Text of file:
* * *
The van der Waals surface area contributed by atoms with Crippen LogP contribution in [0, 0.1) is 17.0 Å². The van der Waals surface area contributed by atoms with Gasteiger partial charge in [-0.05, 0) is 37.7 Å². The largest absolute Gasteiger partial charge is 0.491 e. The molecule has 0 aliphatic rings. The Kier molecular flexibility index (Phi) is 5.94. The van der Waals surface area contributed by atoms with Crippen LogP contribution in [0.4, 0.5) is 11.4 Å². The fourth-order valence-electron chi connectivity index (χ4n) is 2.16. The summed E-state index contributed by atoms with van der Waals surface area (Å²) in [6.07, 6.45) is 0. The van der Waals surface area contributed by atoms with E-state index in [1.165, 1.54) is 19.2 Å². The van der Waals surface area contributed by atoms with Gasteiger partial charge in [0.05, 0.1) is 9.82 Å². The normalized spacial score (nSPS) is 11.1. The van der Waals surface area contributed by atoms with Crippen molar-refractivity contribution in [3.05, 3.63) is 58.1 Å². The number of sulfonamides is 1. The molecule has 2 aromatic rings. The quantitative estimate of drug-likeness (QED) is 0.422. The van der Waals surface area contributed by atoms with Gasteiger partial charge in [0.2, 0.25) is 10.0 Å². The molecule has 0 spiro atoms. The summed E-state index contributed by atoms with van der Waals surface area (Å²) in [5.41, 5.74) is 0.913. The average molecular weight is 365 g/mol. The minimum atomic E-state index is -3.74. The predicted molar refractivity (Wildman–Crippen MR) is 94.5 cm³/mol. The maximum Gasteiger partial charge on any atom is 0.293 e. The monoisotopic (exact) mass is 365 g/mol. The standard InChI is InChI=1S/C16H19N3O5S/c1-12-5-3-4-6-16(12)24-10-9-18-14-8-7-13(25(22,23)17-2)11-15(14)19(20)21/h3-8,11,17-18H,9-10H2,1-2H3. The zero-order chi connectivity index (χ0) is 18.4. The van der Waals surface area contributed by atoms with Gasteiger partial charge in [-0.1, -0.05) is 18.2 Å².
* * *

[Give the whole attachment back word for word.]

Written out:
The van der Waals surface area contributed by atoms with Crippen LogP contribution in [0, 0.1) is 17.0 Å². The van der Waals surface area contributed by atoms with Gasteiger partial charge in [-0.05, 0) is 37.7 Å². The largest absolute Gasteiger partial charge is 0.491 e. The molecule has 0 aliphatic rings. The Kier molecular flexibility index (Phi) is 5.94. The van der Waals surface area contributed by atoms with Crippen LogP contribution in [0.4, 0.5) is 11.4 Å². The fourth-order valence-electron chi connectivity index (χ4n) is 2.16. The summed E-state index contributed by atoms with van der Waals surface area (Å²) in [6.07, 6.45) is 0. The van der Waals surface area contributed by atoms with E-state index in [1.165, 1.54) is 19.2 Å². The van der Waals surface area contributed by atoms with Gasteiger partial charge in [0.05, 0.1) is 9.82 Å². The normalized spacial score (nSPS) is 11.1. The van der Waals surface area contributed by atoms with Crippen molar-refractivity contribution in [3.05, 3.63) is 58.1 Å². The number of sulfonamides is 1. The molecule has 2 aromatic rings. The quantitative estimate of drug-likeness (QED) is 0.422. The van der Waals surface area contributed by atoms with Gasteiger partial charge in [0.2, 0.25) is 10.0 Å². The molecule has 0 spiro atoms. The summed E-state index contributed by atoms with van der Waals surface area (Å²) in [5.41, 5.74) is 0.913. The average molecular weight is 365 g/mol. The minimum atomic E-state index is -3.74. The predicted molar refractivity (Wildman–Crippen MR) is 94.5 cm³/mol. The maximum Gasteiger partial charge on any atom is 0.293 e. The monoisotopic (exact) mass is 365 g/mol. The standard InChI is InChI=1S/C16H19N3O5S/c1-12-5-3-4-6-16(12)24-10-9-18-14-8-7-13(25(22,23)17-2)11-15(14)19(20)21/h3-8,11,17-18H,9-10H2,1-2H3. The zero-order chi connectivity index (χ0) is 18.4. The van der Waals surface area contributed by atoms with Gasteiger partial charge in [-0.1, -0.05) is 18.2 Å².